Peeling back the city’s layers

Tersane Istanbul is ready to transform the historic Ottoman naval shipyards into the true heart of Istanbul once again. Hidden from public view for almost six centuries, the old shipyards will become a vibrant part of urban life following an outstanding conservation project designed to reveal the evolution of this vital area.

The city of prosperity

Did you know that the Golden Horn, the pristine estuary separating the Old City and the old Genoese neighborhood of Galata, was “the reason” why the city of Istanbul is located where it is today? The symbol of abundance since the Byzantine era, the Golden Horn was a perfect natural harbor that made Istanbul (then Constantinople) the most important commercial hub of the Mediterranean and the Near East during the Middle Ages.

The rise of the Ottomans

Just two years after the conquest of Istanbul by Sultan Mehmed II, Tersane-i Amire (The Imperial Arsenal) was founded at the mouth of the same river in Kasimpasa in 1455. The successive sultans continued to invest in the imperial shipyard by commissioning new slipways and pools, which were used for the construction of battleships that positioned the Ottoman navy among the top three in the world, after the British and French navies. By the 18th and 19th centuries, Tersane-i Amire became one of the biggest shipyards in the Mediterranean and was frequently compared to the Arsenal of Venice, which hosts the celebrated Venice Biennale today.

A city within the city

The Imperial Arsenal had its heyday during the reign of Sultan Selim III, when engineers from Sweden and France were first invited to introduce the technological advances in the global shipbuilding industry. It was during this time that the workshops and giant slipways of Taskizak and Valide were built, with the aim of making the Ottoman Empire’s first steam-powered vessels. One of the world’s first submarines (designed by the Swedish industrialist and arms dealer Thorsten Nordenfelt) was also assembled at Taskizak in 1886.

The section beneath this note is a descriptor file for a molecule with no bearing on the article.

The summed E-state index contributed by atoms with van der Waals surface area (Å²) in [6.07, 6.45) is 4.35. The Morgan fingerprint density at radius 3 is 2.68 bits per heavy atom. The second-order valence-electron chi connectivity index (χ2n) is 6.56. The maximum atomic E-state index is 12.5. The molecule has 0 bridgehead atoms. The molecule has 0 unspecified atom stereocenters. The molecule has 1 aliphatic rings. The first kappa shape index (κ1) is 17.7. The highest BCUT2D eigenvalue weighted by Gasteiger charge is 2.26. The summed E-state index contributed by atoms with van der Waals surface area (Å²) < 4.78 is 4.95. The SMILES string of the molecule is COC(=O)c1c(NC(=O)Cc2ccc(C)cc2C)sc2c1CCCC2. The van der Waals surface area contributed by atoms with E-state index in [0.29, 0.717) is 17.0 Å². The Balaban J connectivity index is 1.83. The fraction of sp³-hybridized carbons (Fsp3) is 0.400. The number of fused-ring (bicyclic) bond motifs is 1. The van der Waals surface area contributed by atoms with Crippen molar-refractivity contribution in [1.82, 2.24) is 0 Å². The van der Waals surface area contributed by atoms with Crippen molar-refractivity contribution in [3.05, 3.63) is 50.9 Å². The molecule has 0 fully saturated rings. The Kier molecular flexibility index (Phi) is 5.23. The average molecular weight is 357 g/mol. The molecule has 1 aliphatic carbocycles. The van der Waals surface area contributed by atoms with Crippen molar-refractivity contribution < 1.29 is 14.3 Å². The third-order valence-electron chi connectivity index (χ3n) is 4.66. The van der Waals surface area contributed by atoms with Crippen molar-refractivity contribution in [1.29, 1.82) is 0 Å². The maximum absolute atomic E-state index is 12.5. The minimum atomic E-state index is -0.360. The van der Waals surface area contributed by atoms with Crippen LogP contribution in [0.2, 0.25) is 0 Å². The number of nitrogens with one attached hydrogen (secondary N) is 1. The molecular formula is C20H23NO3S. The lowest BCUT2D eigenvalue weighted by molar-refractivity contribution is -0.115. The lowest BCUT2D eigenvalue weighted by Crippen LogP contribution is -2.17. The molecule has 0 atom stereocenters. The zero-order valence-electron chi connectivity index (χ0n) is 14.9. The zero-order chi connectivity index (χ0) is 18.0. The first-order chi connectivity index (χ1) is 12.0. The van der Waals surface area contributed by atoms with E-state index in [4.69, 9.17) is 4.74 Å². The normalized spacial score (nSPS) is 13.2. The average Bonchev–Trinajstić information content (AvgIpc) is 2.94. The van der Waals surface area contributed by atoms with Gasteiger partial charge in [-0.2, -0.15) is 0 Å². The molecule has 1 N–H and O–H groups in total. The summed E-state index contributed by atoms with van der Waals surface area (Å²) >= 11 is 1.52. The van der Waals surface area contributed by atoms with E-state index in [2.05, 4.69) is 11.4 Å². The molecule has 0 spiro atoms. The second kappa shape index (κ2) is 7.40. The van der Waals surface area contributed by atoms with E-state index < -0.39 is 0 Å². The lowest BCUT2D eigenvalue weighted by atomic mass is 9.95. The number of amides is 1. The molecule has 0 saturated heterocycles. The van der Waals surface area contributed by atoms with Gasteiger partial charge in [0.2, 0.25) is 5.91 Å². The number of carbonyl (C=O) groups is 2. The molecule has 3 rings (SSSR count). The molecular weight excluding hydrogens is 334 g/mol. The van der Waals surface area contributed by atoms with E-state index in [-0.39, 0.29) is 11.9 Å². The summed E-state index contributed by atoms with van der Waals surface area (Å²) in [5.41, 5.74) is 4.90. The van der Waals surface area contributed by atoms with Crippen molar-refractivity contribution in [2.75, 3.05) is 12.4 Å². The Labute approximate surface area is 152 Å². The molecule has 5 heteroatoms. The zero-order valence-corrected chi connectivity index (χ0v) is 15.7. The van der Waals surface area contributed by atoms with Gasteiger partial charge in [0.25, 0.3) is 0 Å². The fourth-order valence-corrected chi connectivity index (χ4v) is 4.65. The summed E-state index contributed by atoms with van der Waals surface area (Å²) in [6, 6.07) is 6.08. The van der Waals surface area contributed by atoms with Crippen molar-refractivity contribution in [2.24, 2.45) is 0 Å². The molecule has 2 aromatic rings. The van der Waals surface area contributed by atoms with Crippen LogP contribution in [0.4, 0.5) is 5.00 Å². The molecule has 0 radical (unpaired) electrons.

Honoring the heritage

During the 19th and 20th centuries, the Golden Horn was the epicenter of industrial production in Istanbul, causing some undesired results for the locals such as water pollution. When authorities decided to restore the Golden Horn to its “former glory” by decentralizing industry from the metropolitan areas in the 1980s, the naval shipyards were kept out of the scope of urban planning. In 2001, Camialti and Taskizak shipyards moved to their new industrial sites at the periphery of the city. Today, the naval shipyards are getting ready to be reborn as Tersane Istanbul, a carefully planned contemporary integrated urban development project that will deeply honor the city’s legendary past.

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